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Feline Hyperthyroid Therapy in Plains, PA

Northeast Veterinary Referral Hospital offers I-131 Radioactive Iodine Therapy for cats who experience issues with hyperthyroidism in Plains and the surrounding areas.

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Hyperthyroidism, Plains

Hyperthyroidism Treatment for Cats in Plains, PA

Radioactive Iodine (or radioiodine) I-131 therapy has been used extensively in veterinary medicine and has a success rate approaching 95-98% for hyperthyroid cats with only one treatment.

The radioactive iodine is absorbed into the abnormal thyroid tissue, leaving nearby normal thyroid tissue and other organs undamaged. Your cat’s normal thyroid tissue will resume functioning after the benign tumor is gone, usually within a month of therapy.

FAQs About I-131 Therapy for Hyperthyroid Cats

  • How does hyperthyroidism affect cats?

    Hyperthyroidism is a very common endocrine disease seen in older cats. It causes an increased metabolic rate, which in turn causes a variety of signs including weight loss, vomiting, diarrhea, rapid or irregular heart rate, increased blood pressure or other problems.

  • What are the treatment options for hyperthyroidism?

    The three primary options for treatment of hyperthyroidism include surgical removal of the affected thyroid gland, medical therapy with Tapazole (methimazole), or radioiodine therapy.

    Complications associated with surgery include anesthetic risks and damage to the parathyroid gland primarily, as well as risk of recurrence.

    Among other reasons, Tapazole (methimazole) therapy can cause vomiting, skin rash, as well as liver and bone marrow problems. 

    In addition to daily pilling, close monitoring of blood work is essential with Tapazole therapy and can incur annual costs. 

    In rare cases (<5%), some cats may require a second treatment or develop hypothyroidism (under-active thyroid gland) that requires daily thyroid hormone supplementation.

  • Is Radioiodine Therapy (I-131) comparable to Methimazole?

    Every patient is different, and there is no way to determine whether one treatment will work better than another, here are some of the facts regarding both radioiodine therapy (I-131) and methimazole for hyperthyroidism in cats.

    Medical expenses can add up quickly, thankfully I-131 treatment is done in a single injection creating a one-time expense, unlike methimazole which is an ongoing treatment, and frequent monitoring which involves lifelong medical expenses. 

    One of the most concerning things for pet owners is the possible side effects that medication can have on our pets. With I-131 side effects are incredibly rare, however with methimazole side effects are fairly common and cats have been known to develop hypothyroidism.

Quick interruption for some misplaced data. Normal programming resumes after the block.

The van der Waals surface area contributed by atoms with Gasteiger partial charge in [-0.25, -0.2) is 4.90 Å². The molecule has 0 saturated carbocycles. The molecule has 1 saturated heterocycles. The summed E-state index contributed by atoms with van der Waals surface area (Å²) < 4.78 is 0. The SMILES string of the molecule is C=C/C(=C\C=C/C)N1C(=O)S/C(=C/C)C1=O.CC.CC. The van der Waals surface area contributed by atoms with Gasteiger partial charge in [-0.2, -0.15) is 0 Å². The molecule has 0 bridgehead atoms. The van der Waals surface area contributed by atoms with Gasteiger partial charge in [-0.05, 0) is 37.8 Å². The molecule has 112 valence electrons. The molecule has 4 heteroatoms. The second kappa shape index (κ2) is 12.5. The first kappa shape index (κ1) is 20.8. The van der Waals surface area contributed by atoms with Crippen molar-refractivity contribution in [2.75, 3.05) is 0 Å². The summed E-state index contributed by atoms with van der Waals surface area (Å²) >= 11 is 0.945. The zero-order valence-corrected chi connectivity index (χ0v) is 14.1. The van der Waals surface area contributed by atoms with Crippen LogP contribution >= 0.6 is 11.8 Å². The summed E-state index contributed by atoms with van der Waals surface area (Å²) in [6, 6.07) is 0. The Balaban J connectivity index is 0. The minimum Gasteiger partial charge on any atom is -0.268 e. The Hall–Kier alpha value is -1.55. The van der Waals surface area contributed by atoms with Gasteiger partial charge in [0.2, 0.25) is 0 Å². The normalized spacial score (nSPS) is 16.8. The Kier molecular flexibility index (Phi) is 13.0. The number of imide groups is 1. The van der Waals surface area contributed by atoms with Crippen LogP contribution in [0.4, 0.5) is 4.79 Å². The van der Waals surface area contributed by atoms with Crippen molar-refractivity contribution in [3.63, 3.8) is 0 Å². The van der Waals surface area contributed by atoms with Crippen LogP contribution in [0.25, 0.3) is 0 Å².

I-131 treatment has been shown to destroy thyroid tumors including invasive and metastatic thyroid carcinoma, resolve renal hypertension and proteinuria, as well as stop the progression of renal disease associated with hyperthyroidism. With methimazole thyroid tumors can still metastasize, and renal hypertension, glomerular hypertension, and proteinuria can persist.

    I-131 therapy has the highest survival rate, whereas methimazole actually has the shortest survival rate.

  • Why does my cat have to remain hospitalized for so long after treatment?

    Because the radioactive material remains in the cat’s body and is excreted primarily through the urine and feces, your cat is required to remain in our facility until their radiation levels are considered low enough for them to go home.

    The standard hospital stay is about 5 days, though some cases may require an extended stay. While hospitalized, your cat will be monitored daily by our trained staff as well as their veterinarian. Medications will be administered as required, and we encourage you to bring a week’s supply of your kitty's favorite food.

    Unfortunately, no personal effects can be returned so we suggest not leaving any cat toys or bedding (we will provide these).

    Also, we cannot allow visitation until your cat is ready for discharge, but we will give you daily progress reports on your cat.

  • What is required following discharge from the hospital?

    For two weeks following discharge, we request that you follow some sensible safety measures while any remaining radiation is excreted from your cat’s body.

    You will receive detailed written instructions that include limiting extensive contact (especially with children or pregnant women), washing hands after handling your cat or his/her litter box, and disposing of litter box waste. Your cat will also need to remain indoors during that time.

  • Will my cat experience radiation sickness?

    The treatment is given via a subcutaneous injection, similar to a vaccination. They do not experience radiation sickness. Radioactive iodine is a very safe and effective treatment and is used frequently in human medicine.

  • How do I schedule an appointment for I-131 for my cat?

    Please talk with your veterinarian about your cat’s case and whether he or she is an appropriate candidate for I-131. Northeast Veterinary Referral Hospital is a referral-based hospital, which means we work closely with your veterinarian to provide the best possible care for your cat. We prefer a referral from your veterinarian before we see your cat for evaluation or treatment.

Hyperthyroidism,  Plains

From Happy Pet Owners

  • What a wonderful alternative when something happens to your babies outside normal vet hours. They treated us and my kitty like family. Explained everything and fixed him right up. He’s not enjoying the cone, but his stitches look great. Thank you to the whole team!
    Kelly C.

Contact (570) 208-8877